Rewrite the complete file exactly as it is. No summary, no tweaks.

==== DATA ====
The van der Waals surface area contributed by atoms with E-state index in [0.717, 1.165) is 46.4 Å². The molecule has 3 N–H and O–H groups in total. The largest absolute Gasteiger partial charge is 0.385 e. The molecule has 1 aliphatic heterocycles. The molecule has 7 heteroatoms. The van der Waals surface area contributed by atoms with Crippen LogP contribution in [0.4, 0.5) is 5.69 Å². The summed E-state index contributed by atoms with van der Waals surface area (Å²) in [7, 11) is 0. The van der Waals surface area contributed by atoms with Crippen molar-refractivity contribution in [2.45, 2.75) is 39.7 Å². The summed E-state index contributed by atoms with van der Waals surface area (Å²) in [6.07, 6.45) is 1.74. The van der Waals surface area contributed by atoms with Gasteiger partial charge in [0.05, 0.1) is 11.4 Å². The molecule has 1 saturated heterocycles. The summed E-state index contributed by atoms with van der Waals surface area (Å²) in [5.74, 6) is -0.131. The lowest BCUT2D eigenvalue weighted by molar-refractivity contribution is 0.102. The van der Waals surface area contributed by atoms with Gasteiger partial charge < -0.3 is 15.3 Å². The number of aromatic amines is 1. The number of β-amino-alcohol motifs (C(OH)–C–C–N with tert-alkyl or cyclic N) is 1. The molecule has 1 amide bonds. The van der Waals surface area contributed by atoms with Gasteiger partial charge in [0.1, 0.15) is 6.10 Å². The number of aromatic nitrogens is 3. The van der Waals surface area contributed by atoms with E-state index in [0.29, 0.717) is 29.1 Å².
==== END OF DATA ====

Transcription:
The van der Waals surface area contributed by atoms with E-state index in [0.717, 1.165) is 46.4 Å². The molecule has 3 N–H and O–H groups in total. The largest absolute Gasteiger partial charge is 0.385 e. The molecule has 1 aliphatic heterocycles. The molecule has 7 heteroatoms. The van der Waals surface area contributed by atoms with Crippen LogP contribution in [0.4, 0.5) is 5.69 Å². The summed E-state index contributed by atoms with van der Waals surface area (Å²) in [7, 11) is 0. The van der Waals surface area contributed by atoms with Crippen molar-refractivity contribution in [2.45, 2.75) is 39.7 Å². The summed E-state index contributed by atoms with van der Waals surface area (Å²) in [6.07, 6.45) is 1.74. The van der Waals surface area contributed by atoms with Gasteiger partial charge in [0.05, 0.1) is 11.4 Å². The molecule has 1 saturated heterocycles. The summed E-state index contributed by atoms with van der Waals surface area (Å²) in [5.74, 6) is -0.131. The lowest BCUT2D eigenvalue weighted by molar-refractivity contribution is 0.102. The van der Waals surface area contributed by atoms with Gasteiger partial charge < -0.3 is 15.3 Å². The number of aromatic amines is 1. The number of β-amino-alcohol motifs (C(OH)–C–C–N with tert-alkyl or cyclic N) is 1. The molecule has 1 amide bonds. The van der Waals surface area contributed by atoms with Gasteiger partial charge in [0.1, 0.15) is 6.10 Å². The number of aromatic nitrogens is 3. The van der Waals surface area contributed by atoms with E-state index in [0.29, 0.717) is 29.1 Å².